Georges Ernest Jean-Marie Boulanger (29 April 1837 – 30 September 1891), nicknamed Général Revanche, was a French general and politician.
An enormously popular public figure during the Third Republic, he won a series of elections and was feared to be powerful enough to establish himself as dictator at the zenith of his popularity in January 1889.
His base of support was the working districts of Paris and other cities, plus rural traditionalist Catholics and royalists.
He promoted an aggressive nationalism, known as Revanchism, which opposed Germany and called for the defeat of the Franco-Prussian War (1870–71) to be avenged.
The elections of September 1889 marked a decisive defeat for the Boulangists.
Changes in the electoral laws prevented Boulanger from running in multiple constituencies and the aggressive opposition of the established government, combined with Boulanger's self-imposed exile, contributed to a rapid decline of the movement.
The decline of Boulanger severely undermined the political strength of the conservative and royalist elements of French political life; they would not recover strength until the establishment of the Vichy regime in 1940.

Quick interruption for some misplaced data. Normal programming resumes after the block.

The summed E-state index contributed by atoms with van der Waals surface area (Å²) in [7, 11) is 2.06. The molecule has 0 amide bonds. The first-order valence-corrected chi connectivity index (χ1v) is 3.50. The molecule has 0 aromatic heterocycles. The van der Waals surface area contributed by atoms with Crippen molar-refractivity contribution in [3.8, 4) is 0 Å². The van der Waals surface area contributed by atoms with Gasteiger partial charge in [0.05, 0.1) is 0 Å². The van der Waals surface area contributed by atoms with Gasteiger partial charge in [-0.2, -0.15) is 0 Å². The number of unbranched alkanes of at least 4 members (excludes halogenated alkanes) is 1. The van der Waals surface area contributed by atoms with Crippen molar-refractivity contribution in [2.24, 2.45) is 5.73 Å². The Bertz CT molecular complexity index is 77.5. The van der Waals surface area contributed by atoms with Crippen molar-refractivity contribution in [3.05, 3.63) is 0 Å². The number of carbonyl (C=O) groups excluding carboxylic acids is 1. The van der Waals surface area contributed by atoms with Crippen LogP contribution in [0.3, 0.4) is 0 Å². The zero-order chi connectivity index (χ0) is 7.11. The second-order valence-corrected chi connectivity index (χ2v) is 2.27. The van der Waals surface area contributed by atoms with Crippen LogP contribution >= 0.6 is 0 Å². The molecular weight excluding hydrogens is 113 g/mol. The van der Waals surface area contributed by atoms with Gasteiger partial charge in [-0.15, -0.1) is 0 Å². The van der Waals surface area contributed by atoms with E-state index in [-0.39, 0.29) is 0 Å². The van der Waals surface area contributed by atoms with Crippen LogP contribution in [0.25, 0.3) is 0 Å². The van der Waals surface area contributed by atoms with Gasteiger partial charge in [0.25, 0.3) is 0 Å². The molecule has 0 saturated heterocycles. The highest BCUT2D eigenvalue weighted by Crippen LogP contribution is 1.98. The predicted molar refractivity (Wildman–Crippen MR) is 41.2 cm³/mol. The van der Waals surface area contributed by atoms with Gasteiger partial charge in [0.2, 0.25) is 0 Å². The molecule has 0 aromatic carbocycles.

The defeat of the Boulangists ushered in a period of political dominance by the Opportunist Republicans.
Academics have attributed the failure of the movement to Boulanger's own weaknesses.
Despite his charisma, he lacked coolness, consistency, and decisiveness; he was a mediocre leader who lacked vision and courage.
He was never able to unite the disparate elements, ranging from the far left to the far right, that formed the base of his support.
He was able, however, to frighten Republicans and force them to reorganize and strengthen their solidarity in opposition to him.